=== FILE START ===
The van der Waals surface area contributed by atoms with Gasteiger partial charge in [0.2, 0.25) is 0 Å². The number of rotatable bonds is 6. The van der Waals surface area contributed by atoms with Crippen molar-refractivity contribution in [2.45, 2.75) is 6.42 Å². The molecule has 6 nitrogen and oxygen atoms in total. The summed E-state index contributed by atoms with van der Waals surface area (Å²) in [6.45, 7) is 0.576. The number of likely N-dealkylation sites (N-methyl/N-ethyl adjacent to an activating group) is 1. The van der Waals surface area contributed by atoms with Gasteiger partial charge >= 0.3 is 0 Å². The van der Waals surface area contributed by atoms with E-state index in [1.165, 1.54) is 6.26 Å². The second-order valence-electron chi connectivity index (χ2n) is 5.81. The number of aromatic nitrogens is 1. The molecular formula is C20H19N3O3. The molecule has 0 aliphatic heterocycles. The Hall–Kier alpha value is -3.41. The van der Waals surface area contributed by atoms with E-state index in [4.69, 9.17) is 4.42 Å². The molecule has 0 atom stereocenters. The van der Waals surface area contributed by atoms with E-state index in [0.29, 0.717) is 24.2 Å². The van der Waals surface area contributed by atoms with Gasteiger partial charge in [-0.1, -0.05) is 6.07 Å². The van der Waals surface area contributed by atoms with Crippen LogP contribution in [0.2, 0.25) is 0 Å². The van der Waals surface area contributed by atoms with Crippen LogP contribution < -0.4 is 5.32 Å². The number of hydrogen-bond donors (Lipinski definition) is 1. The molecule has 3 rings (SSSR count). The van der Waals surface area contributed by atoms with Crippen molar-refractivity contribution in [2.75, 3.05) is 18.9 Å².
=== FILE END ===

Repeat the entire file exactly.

The van der Waals surface area contributed by atoms with Gasteiger partial charge in [0.2, 0.25) is 0 Å². The number of rotatable bonds is 6. The van der Waals surface area contributed by atoms with Crippen molar-refractivity contribution in [2.45, 2.75) is 6.42 Å². The molecule has 6 nitrogen and oxygen atoms in total. The summed E-state index contributed by atoms with van der Waals surface area (Å²) in [6.45, 7) is 0.576. The number of likely N-dealkylation sites (N-methyl/N-ethyl adjacent to an activating group) is 1. The van der Waals surface area contributed by atoms with Gasteiger partial charge >= 0.3 is 0 Å². The van der Waals surface area contributed by atoms with E-state index in [1.165, 1.54) is 6.26 Å². The second-order valence-electron chi connectivity index (χ2n) is 5.81. The number of aromatic nitrogens is 1. The molecular formula is C20H19N3O3. The molecule has 0 aliphatic heterocycles. The Hall–Kier alpha value is -3.41. The van der Waals surface area contributed by atoms with E-state index in [4.69, 9.17) is 4.42 Å². The molecule has 0 atom stereocenters. The van der Waals surface area contributed by atoms with E-state index in [0.29, 0.717) is 24.2 Å². The van der Waals surface area contributed by atoms with Gasteiger partial charge in [-0.1, -0.05) is 6.07 Å². The van der Waals surface area contributed by atoms with Crippen LogP contribution in [0.2, 0.25) is 0 Å². The van der Waals surface area contributed by atoms with Crippen LogP contribution < -0.4 is 5.32 Å². The number of hydrogen-bond donors (Lipinski definition) is 1. The molecule has 3 rings (SSSR count). The van der Waals surface area contributed by atoms with Crippen molar-refractivity contribution in [2.75, 3.05) is 18.9 Å².